“A warning sign
It came back to haunt me and I realized
That you were an island and I passed you by
And you were an island to discover 

Come on in
I’ve gotta tell you what a state I’m in
I’ve gotta tell you in my loudest tones
That I started looking for a warning sign

When the truth is, I miss you
Yeah the truth is, I miss you so
And I’m tired, I should not have let you go”
Warning Sign


Suzie Carr – A New Leash on Life

When a hurricane blow through town and threaten the future of Olivia Clark’s animal shelter, she publicizes her desperate plea for help to the masses. Aid comes from a surprising source: Chloe Homestead. Olivia’s ex-girlfriend from thirteen years ago and the only girl Olivia has ever loved. Chloe, a self-made millionaire, offers to finance and manage the shelter’s repairs and operations, a gesture Olivia is in no position to refuse. Working intimately together to provide loving care to homeless animals, Olivia struggles to keep her composure in Chloe’s fun and flirty presence. As Olivia’s walls start to crumble, the past catches up to them. Chloe has a dark secret, a secret that she’s been carrying around for thirteen years. 

Will Chloe’s secret threaten the future of the shelter and the relationship she has worked so hard to restore?

This book delves deeply into the selfless world of dogs, animals, puppies, animal shelters, philanthropy, and family.

I can’t get enough of these novels featuring lesbians who work in animal shelters. Just! Can’t! Get! Enough! Almost immediately after reading Rescued Heart, I came across A New Leash on Life by Suzie Carr. You can tell almost immediately that this author is a die-hard animal-lover. If I was working for the HR department at ASPCA, you’d bet I’d be dialing her number. It’s heart-warming and gratifying to read and review well-written works of fiction that are not only great stories, but that also help bring awareness to its readers on current issues and causes in our world. One of the messages from this novel is clear: all animals deserve a whole lot of love and a happy home.

With novels, if there’s too much detail, readers get aggravated and/or bored and want to chuck the book before they’re done. If there’s too little detail, the story seems superficial and rushed. Suzie Carr has a well-balanced approach to her writing, so you won’t find any long-winded narration (like.. ahem, Charles Dickens) in her novels. She provides just the right amount of detail to keep readers engaged in the plot-line and the characters.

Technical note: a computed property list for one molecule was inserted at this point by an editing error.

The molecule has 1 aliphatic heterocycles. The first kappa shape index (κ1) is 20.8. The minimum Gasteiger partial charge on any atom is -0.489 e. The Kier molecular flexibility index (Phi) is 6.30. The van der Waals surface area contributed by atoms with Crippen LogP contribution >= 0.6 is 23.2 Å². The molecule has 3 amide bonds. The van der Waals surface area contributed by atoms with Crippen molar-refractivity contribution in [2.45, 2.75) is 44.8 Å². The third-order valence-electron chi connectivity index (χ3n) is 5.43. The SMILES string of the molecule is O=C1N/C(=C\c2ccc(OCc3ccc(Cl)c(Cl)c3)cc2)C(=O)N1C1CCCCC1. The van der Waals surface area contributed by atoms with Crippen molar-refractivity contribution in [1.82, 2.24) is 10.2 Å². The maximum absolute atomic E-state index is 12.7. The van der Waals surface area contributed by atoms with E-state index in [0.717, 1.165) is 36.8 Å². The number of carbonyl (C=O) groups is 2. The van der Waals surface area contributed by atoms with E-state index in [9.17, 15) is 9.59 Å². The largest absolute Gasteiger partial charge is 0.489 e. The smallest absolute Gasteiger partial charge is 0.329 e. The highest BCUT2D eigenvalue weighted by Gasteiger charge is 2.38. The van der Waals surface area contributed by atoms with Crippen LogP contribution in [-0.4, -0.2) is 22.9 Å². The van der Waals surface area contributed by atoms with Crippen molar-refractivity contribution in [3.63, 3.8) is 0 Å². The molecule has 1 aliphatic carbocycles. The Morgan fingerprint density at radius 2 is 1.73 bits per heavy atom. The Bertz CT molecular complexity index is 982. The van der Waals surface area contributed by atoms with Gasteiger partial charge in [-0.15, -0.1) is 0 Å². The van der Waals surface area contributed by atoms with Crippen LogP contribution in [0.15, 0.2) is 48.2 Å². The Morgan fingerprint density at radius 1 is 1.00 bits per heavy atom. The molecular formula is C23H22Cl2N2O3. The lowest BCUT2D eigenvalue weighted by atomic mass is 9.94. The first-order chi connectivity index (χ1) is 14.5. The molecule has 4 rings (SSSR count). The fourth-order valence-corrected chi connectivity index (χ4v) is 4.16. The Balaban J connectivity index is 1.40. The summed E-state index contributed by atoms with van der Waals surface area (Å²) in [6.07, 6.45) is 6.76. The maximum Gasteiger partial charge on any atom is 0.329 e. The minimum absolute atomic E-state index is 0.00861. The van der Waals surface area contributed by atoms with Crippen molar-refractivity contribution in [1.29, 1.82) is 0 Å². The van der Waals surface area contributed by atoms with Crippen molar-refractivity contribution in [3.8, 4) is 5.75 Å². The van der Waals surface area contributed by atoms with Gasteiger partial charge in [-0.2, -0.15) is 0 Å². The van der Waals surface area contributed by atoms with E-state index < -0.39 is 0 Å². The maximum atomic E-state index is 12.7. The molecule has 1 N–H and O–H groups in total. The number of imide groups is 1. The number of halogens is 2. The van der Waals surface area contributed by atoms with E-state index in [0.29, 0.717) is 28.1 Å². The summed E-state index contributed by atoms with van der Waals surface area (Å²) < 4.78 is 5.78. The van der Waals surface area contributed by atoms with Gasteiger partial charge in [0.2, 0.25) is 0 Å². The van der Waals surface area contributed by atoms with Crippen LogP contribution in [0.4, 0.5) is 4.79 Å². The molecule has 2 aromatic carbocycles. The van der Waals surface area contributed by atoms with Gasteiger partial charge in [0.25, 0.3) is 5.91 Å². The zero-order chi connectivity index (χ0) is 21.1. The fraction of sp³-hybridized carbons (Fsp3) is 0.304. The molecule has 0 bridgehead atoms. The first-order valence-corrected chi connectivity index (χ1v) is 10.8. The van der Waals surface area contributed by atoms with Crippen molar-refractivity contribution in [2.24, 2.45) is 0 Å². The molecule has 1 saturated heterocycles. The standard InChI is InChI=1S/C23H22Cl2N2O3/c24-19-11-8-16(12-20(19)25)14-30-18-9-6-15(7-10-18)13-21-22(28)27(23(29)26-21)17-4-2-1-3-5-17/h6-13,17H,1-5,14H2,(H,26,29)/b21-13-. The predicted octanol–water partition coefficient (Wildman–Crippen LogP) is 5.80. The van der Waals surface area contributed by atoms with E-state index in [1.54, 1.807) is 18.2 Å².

There’s plenty of angst and a closet full of skeletons just waiting to pop out and spook the shit out of the characters. I won’t give anything away, but let’s just say that Chloe was (and is) in quite the predicament and as the reader, you will eventually be able to understand why she made certain choices and sacrifices in her past. There’s a lot to be revealed and you’ll be eagerly anticipating what will happen once the blindfolds are off.

What I enjoyed about this novel is how beautifully human the main characters were portrayed as being, and how imperfectly perfect they are as they make their way back towards each other. Their situation is less than ideal (to say the least), but in the end, life has a mysterious way of fitting it all together. They are, to each other, exactly what they need from another and you’ll be rooting for them all the way.

1. The Strokes – Someday
2. Oasis – Wonderwall
3. The Killers – Change Your Mind
4. Morrissey – The More You Ignore Me the Closer I Get
5. Queens of the Stone Age – No One Knows
6. Keane – Bedshaped
7. Mumford & Sons – I Will Wait
8. Coldplay – Warning Sign
9. Foo Fighters – Walking After You
10. Vampire Weekend – Step
11. Smashing Pumpkins – Beautiful

This book would be best read with a….